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NZ posts biggest trade deficit in 10 months as imports jump

NZ posts biggest trade deficit in 10 months as imports jump to record

Aug. 26 (BusinessDesk) – New Zealand recorded its biggest trade deficit in 10 months in July, driven by a jump in imports of crude oil and helicopters while exports fell.

The merchandise trade gap was $774 million last month, for an annual deficit of $1.69 billion, according to Statistics New Zealand. Economists had expected a trade surplus of $50 million in July for an annual deficit of $830 million.

New Zealand’s trade balance typically turns to a deficit in July, reflecting seasonal lows in primary produce exports, though there were small surpluses in July 2011 and 2012. The monthly numbers can jump around because of one-off shipments, such as a $152 million jump in helicopter imports in the latest month from a year earlier.

“It's likely that this monthly volatility largely reflects the timing of shipments,” said Westpac Banking Corp economist Michael Gordon in a note. “We expect volatility in the trade figures to continue for the next few months as a number of large movements (think drought and large swings in currencies) throw the balance around.”

Imports in July rose 17 percent from a year earlier to $4.62 billion, beating the $3.95 billion estimate in a Reuters survey and were a record for a month of July.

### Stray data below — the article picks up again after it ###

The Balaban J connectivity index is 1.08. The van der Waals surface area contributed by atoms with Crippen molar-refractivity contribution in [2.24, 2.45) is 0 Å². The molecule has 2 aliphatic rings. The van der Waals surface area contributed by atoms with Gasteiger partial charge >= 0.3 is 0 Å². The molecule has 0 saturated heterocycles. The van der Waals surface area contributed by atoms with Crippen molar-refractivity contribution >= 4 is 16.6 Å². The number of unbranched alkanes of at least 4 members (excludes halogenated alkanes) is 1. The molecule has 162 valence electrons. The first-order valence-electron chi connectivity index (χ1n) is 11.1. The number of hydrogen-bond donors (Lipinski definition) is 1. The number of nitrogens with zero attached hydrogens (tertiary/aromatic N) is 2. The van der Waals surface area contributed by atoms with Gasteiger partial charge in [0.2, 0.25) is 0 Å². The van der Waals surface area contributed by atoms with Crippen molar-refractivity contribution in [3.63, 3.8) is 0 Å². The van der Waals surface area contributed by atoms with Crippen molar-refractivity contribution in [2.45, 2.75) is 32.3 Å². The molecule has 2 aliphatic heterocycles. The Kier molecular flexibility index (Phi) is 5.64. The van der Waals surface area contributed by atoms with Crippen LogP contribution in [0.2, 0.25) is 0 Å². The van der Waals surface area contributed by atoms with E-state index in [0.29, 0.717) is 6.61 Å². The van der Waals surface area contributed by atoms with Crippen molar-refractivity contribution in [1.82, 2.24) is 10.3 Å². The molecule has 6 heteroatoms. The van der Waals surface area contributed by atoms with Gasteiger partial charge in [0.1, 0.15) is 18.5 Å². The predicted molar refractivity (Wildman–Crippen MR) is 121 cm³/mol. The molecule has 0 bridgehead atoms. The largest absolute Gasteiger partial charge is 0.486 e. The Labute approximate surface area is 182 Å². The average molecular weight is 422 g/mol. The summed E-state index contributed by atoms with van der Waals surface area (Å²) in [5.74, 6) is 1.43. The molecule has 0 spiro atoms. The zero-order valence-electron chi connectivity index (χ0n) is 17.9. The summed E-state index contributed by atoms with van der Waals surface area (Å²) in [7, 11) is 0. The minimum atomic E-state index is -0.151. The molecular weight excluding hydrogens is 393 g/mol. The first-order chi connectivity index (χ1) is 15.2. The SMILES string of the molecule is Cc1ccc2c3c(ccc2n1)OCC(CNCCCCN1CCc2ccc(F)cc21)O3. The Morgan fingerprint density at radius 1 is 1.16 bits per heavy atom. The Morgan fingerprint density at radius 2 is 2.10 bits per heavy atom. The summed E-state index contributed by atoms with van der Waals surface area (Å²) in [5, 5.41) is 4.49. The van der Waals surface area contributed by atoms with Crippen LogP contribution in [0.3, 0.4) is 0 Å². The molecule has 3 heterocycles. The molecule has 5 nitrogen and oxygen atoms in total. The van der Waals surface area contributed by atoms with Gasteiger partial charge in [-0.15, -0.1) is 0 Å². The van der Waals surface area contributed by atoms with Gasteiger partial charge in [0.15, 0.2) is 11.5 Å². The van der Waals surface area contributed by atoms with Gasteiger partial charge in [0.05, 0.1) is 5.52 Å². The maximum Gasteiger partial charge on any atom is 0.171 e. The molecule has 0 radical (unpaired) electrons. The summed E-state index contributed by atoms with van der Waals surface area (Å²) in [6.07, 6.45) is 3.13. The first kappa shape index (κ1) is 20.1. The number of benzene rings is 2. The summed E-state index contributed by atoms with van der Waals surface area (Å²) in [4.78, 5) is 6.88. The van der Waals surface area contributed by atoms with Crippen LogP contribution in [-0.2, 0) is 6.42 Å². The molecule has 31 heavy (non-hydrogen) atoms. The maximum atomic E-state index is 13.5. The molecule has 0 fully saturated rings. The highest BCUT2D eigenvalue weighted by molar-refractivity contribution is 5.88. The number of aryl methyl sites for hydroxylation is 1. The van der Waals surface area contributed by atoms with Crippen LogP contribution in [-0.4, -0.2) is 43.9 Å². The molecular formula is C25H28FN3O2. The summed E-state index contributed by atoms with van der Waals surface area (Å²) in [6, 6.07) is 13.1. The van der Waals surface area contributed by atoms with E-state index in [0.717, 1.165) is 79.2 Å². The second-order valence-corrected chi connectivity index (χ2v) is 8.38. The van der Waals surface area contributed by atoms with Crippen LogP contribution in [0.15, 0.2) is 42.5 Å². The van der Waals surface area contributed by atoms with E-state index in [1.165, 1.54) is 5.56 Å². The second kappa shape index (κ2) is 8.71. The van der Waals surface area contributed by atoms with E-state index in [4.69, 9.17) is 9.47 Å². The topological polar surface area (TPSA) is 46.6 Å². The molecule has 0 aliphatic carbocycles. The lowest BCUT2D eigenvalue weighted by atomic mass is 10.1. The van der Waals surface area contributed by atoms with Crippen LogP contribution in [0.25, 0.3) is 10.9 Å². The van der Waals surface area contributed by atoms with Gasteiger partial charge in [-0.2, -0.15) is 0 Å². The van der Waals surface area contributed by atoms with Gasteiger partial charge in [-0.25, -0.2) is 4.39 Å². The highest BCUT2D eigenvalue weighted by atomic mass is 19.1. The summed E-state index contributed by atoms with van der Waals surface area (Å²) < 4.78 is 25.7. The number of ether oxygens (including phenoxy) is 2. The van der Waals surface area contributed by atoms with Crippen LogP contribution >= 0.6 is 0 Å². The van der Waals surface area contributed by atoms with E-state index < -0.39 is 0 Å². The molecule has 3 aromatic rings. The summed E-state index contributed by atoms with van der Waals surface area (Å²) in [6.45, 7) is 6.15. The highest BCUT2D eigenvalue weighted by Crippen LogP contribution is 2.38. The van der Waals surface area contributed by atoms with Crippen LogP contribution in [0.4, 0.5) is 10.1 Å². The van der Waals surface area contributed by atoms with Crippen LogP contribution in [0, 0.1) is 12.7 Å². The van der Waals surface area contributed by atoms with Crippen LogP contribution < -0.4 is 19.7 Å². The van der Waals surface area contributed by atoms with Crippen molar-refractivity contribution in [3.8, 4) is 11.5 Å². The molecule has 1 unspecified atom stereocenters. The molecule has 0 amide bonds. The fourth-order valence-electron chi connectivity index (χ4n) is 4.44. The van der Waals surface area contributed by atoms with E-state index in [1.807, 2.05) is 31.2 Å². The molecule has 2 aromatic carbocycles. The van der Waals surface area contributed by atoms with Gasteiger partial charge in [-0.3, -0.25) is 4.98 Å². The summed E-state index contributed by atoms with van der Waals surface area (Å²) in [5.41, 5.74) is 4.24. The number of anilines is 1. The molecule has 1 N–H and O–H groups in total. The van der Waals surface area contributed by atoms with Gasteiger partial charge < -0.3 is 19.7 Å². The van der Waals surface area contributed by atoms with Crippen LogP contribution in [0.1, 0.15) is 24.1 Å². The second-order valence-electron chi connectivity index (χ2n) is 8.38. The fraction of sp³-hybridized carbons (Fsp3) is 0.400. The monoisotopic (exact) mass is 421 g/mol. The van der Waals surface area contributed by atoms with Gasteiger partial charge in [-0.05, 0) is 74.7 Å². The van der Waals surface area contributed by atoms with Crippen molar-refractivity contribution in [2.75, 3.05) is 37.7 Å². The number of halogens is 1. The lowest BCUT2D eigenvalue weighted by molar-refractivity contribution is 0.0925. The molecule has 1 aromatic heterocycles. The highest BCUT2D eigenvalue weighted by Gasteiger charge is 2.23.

Exports of $3.85 billion trailed the forecast of $3.92 billion, reflecting a 64 percent decline in crude oil exports and a 13 percent decline in milk powder, butter and cheese. Exports of aluminium and fruit also fell, while logs and meat gained.

Imports from China climbed 23 percent to $833 million in the latest month from July last year, reflecting shipment of tunnelling equipment and railway goods wagons, while imports from Australia fell 22 percent to $564 million on a drop in crude oil and raw cane sugar.

Exports to Australia, New Zealand’s biggest market, fell 14 percent to $760 million on a drop in crude oil sent to New Zealand’s nearest neighbour. Shipments to China rose 22 percent to $653 million, led by sheep meat and logs, while the US took 14 percent less at $309 million, beef and milk constituents.


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